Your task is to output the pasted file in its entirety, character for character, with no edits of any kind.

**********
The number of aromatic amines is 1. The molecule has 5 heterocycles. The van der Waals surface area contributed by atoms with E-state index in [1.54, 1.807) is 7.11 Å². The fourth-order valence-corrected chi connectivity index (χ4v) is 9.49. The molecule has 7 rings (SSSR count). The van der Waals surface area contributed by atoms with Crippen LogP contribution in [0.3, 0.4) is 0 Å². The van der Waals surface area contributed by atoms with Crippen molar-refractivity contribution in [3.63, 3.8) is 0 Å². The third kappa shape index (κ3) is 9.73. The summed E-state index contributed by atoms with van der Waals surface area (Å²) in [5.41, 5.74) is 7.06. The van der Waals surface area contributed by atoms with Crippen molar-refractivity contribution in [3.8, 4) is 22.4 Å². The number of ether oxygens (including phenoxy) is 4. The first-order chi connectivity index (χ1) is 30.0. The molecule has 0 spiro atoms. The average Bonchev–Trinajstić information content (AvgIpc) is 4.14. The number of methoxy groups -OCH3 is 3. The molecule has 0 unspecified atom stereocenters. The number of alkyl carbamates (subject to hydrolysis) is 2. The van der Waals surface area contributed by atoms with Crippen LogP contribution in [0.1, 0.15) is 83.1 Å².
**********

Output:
The number of aromatic amines is 1. The molecule has 5 heterocycles. The van der Waals surface area contributed by atoms with E-state index in [1.54, 1.807) is 7.11 Å². The fourth-order valence-corrected chi connectivity index (χ4v) is 9.49. The molecule has 7 rings (SSSR count). The van der Waals surface area contributed by atoms with Crippen LogP contribution in [0.3, 0.4) is 0 Å². The van der Waals surface area contributed by atoms with Crippen molar-refractivity contribution in [3.63, 3.8) is 0 Å². The third kappa shape index (κ3) is 9.73. The summed E-state index contributed by atoms with van der Waals surface area (Å²) in [5.41, 5.74) is 7.06. The van der Waals surface area contributed by atoms with Crippen molar-refractivity contribution in [3.8, 4) is 22.4 Å². The number of ether oxygens (including phenoxy) is 4. The first-order chi connectivity index (χ1) is 30.0. The molecule has 0 spiro atoms. The average Bonchev–Trinajstić information content (AvgIpc) is 4.14. The number of methoxy groups -OCH3 is 3. The molecule has 0 unspecified atom stereocenters. The number of alkyl carbamates (subject to hydrolysis) is 2. The van der Waals surface area contributed by atoms with Crippen LogP contribution in [0.1, 0.15) is 83.1 Å².